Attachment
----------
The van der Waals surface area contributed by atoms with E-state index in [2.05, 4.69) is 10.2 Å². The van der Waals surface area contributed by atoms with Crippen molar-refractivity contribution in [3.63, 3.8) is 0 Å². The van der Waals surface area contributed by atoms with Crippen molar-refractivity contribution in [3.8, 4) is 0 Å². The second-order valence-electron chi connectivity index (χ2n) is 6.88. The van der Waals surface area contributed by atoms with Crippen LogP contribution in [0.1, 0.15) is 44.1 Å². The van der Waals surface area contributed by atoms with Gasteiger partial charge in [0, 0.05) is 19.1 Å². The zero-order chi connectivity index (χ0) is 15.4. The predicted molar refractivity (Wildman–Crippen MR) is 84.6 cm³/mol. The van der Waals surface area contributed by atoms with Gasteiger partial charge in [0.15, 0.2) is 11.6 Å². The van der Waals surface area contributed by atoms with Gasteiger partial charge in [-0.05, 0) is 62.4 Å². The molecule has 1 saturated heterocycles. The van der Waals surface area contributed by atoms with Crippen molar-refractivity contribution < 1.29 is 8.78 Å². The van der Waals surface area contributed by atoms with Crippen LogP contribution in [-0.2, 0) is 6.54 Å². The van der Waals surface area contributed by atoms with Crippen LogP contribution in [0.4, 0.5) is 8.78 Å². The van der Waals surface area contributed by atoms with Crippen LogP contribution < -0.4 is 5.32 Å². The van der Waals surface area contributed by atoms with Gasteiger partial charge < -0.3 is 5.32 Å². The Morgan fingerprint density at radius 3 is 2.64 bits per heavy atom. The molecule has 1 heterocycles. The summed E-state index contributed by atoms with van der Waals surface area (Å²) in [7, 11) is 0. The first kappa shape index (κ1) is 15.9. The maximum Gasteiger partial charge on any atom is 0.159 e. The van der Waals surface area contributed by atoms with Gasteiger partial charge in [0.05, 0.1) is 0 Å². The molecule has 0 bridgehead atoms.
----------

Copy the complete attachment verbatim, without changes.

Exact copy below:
The van der Waals surface area contributed by atoms with E-state index in [2.05, 4.69) is 10.2 Å². The van der Waals surface area contributed by atoms with Crippen molar-refractivity contribution in [3.63, 3.8) is 0 Å². The van der Waals surface area contributed by atoms with Crippen molar-refractivity contribution in [3.8, 4) is 0 Å². The second-order valence-electron chi connectivity index (χ2n) is 6.88. The van der Waals surface area contributed by atoms with Crippen LogP contribution in [0.1, 0.15) is 44.1 Å². The van der Waals surface area contributed by atoms with Gasteiger partial charge in [0, 0.05) is 19.1 Å². The zero-order chi connectivity index (χ0) is 15.4. The predicted molar refractivity (Wildman–Crippen MR) is 84.6 cm³/mol. The van der Waals surface area contributed by atoms with Gasteiger partial charge in [0.15, 0.2) is 11.6 Å². The van der Waals surface area contributed by atoms with Gasteiger partial charge in [-0.05, 0) is 62.4 Å². The molecule has 1 saturated heterocycles. The van der Waals surface area contributed by atoms with Crippen molar-refractivity contribution < 1.29 is 8.78 Å². The van der Waals surface area contributed by atoms with Crippen LogP contribution in [-0.2, 0) is 6.54 Å². The van der Waals surface area contributed by atoms with Crippen LogP contribution in [0.4, 0.5) is 8.78 Å². The van der Waals surface area contributed by atoms with Crippen LogP contribution < -0.4 is 5.32 Å². The van der Waals surface area contributed by atoms with Gasteiger partial charge < -0.3 is 5.32 Å². The Morgan fingerprint density at radius 3 is 2.64 bits per heavy atom. The molecule has 1 heterocycles. The summed E-state index contributed by atoms with van der Waals surface area (Å²) in [7, 11) is 0. The first kappa shape index (κ1) is 15.9. The maximum Gasteiger partial charge on any atom is 0.159 e. The van der Waals surface area contributed by atoms with Gasteiger partial charge in [0.05, 0.1) is 0 Å². The molecule has 0 bridgehead atoms.